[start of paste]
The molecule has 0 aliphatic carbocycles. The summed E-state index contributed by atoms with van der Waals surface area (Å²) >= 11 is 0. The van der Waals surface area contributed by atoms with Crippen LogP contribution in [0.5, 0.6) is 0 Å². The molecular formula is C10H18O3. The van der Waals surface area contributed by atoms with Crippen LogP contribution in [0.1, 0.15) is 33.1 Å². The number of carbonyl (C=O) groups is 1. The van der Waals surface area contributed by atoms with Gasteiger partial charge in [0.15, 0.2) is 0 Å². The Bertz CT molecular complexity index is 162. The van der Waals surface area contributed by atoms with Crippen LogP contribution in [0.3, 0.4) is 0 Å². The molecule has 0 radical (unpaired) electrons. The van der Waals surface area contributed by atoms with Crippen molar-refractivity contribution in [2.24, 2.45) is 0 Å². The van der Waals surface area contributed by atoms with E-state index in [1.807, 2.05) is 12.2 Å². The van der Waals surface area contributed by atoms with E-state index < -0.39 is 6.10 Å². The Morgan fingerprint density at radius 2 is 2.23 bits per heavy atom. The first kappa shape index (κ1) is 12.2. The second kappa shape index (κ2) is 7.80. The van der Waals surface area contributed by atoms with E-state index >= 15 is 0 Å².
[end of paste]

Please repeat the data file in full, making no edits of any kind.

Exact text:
The molecule has 0 aliphatic carbocycles. The summed E-state index contributed by atoms with van der Waals surface area (Å²) >= 11 is 0. The van der Waals surface area contributed by atoms with Crippen LogP contribution in [0.5, 0.6) is 0 Å². The molecular formula is C10H18O3. The van der Waals surface area contributed by atoms with Crippen LogP contribution in [0.1, 0.15) is 33.1 Å². The number of carbonyl (C=O) groups is 1. The van der Waals surface area contributed by atoms with Gasteiger partial charge in [0.15, 0.2) is 0 Å². The Bertz CT molecular complexity index is 162. The van der Waals surface area contributed by atoms with Crippen LogP contribution in [0.3, 0.4) is 0 Å². The molecule has 0 radical (unpaired) electrons. The van der Waals surface area contributed by atoms with Crippen molar-refractivity contribution in [2.24, 2.45) is 0 Å². The van der Waals surface area contributed by atoms with E-state index in [1.807, 2.05) is 12.2 Å². The van der Waals surface area contributed by atoms with E-state index < -0.39 is 6.10 Å². The Morgan fingerprint density at radius 2 is 2.23 bits per heavy atom. The first kappa shape index (κ1) is 12.2. The second kappa shape index (κ2) is 7.80. The van der Waals surface area contributed by atoms with E-state index >= 15 is 0 Å².